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Independent.ie

Monday 25 March 2019

EU food agency must release glyphosate studies - ECJ rules

Monsanto's Roundup weedkiller that contains glyphosate for sale in France. REUTERS/Charles Platiau
Monsanto's Roundup weedkiller that contains glyphosate for sale in France. REUTERS/Charles Platiau
Ciaran Moran

Ciaran Moran

The European Food Safety Agency (EFSA) must disclose details of studies on the toxicity and carcinogenic properties of glyphosate, EU judges have ruled.

Glyphosate is a chemical product used in pesticides, which are plant protection products and is one of the most widely used herbicides in the EU.

In a statement, the European Court of Justice’s General Court said the public must have access not only to information on emissions as such, but also to information concerning the medium to long-term consequences of those emissions on the state of the environment, such as the effects of those emissions on non-targeted organisms.

It said the public interest in accessing information on emissions into the environment is specifically to know not only what is, or foreseeably will be, released into the environment, but also to understand the way in which the environment could be affected by the emissions in question.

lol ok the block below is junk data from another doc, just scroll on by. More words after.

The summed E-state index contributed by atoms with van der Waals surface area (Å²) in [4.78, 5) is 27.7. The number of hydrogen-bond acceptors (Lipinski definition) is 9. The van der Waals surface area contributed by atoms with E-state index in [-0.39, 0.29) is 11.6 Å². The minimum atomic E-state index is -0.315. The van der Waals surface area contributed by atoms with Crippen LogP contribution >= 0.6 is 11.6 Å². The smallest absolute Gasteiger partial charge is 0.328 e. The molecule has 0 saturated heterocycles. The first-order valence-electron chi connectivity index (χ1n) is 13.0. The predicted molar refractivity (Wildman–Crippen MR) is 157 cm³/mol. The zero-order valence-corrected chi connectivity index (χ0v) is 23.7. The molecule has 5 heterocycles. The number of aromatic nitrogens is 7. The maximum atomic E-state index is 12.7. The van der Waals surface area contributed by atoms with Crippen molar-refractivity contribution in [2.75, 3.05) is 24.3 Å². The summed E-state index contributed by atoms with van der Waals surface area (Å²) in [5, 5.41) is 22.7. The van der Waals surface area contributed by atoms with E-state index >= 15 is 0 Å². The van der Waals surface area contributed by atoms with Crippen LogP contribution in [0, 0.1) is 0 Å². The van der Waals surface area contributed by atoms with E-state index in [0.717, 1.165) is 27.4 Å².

Judges annulled two decisions by EFSA that denied access to details of the studies into the substance, which campaigners say should be banned. The two cases were brought by Green members of the European Parliament among others.

“EFSA welcomes the decision,” the agency’s spokesman said in a statement. “This case, and the Court’s ruling, is important because it provides orientation for EFSA and others charged with interpreting EU legislation on public access to documents.”

Glyphosate was developed by Bayer’s Monsanto under the brand Roundup. It is now off-patent and marketed worldwide by dozens of other chemical groups including Dow Agrosciences and Germany’s BASF.

Concerns about its safety were highlighted when a World Health Organization agency concluded in 2015 that it probably causes cancer.

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In 2017, President Emmanuel Macron pledged to ban glyphosate in France within three years, rejecting a European Union decision to extend its use for five years.

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